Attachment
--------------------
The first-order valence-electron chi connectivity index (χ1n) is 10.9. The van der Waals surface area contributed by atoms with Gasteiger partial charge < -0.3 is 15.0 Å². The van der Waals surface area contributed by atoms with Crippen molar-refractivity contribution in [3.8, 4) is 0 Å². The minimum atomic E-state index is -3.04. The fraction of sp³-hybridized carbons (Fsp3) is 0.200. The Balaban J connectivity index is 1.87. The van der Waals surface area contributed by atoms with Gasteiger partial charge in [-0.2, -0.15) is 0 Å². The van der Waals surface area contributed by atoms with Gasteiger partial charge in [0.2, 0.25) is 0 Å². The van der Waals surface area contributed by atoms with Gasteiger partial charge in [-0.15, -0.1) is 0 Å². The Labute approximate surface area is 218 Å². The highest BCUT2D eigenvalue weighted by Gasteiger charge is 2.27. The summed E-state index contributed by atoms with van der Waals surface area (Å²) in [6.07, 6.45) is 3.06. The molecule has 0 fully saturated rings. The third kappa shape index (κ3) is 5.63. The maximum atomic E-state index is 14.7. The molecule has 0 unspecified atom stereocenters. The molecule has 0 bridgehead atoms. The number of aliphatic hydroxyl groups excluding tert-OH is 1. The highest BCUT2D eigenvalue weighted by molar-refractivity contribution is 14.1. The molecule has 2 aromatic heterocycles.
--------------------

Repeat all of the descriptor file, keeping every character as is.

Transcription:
The first-order valence-electron chi connectivity index (χ1n) is 10.9. The van der Waals surface area contributed by atoms with Gasteiger partial charge < -0.3 is 15.0 Å². The van der Waals surface area contributed by atoms with Crippen molar-refractivity contribution in [3.8, 4) is 0 Å². The minimum atomic E-state index is -3.04. The fraction of sp³-hybridized carbons (Fsp3) is 0.200. The Balaban J connectivity index is 1.87. The van der Waals surface area contributed by atoms with Gasteiger partial charge in [-0.2, -0.15) is 0 Å². The van der Waals surface area contributed by atoms with Gasteiger partial charge in [0.2, 0.25) is 0 Å². The van der Waals surface area contributed by atoms with Gasteiger partial charge in [-0.15, -0.1) is 0 Å². The Labute approximate surface area is 218 Å². The highest BCUT2D eigenvalue weighted by Gasteiger charge is 2.27. The summed E-state index contributed by atoms with van der Waals surface area (Å²) in [6.07, 6.45) is 3.06. The molecule has 0 fully saturated rings. The third kappa shape index (κ3) is 5.63. The maximum atomic E-state index is 14.7. The molecule has 0 unspecified atom stereocenters. The molecule has 0 bridgehead atoms. The number of aliphatic hydroxyl groups excluding tert-OH is 1. The highest BCUT2D eigenvalue weighted by molar-refractivity contribution is 14.1. The molecule has 2 aromatic heterocycles.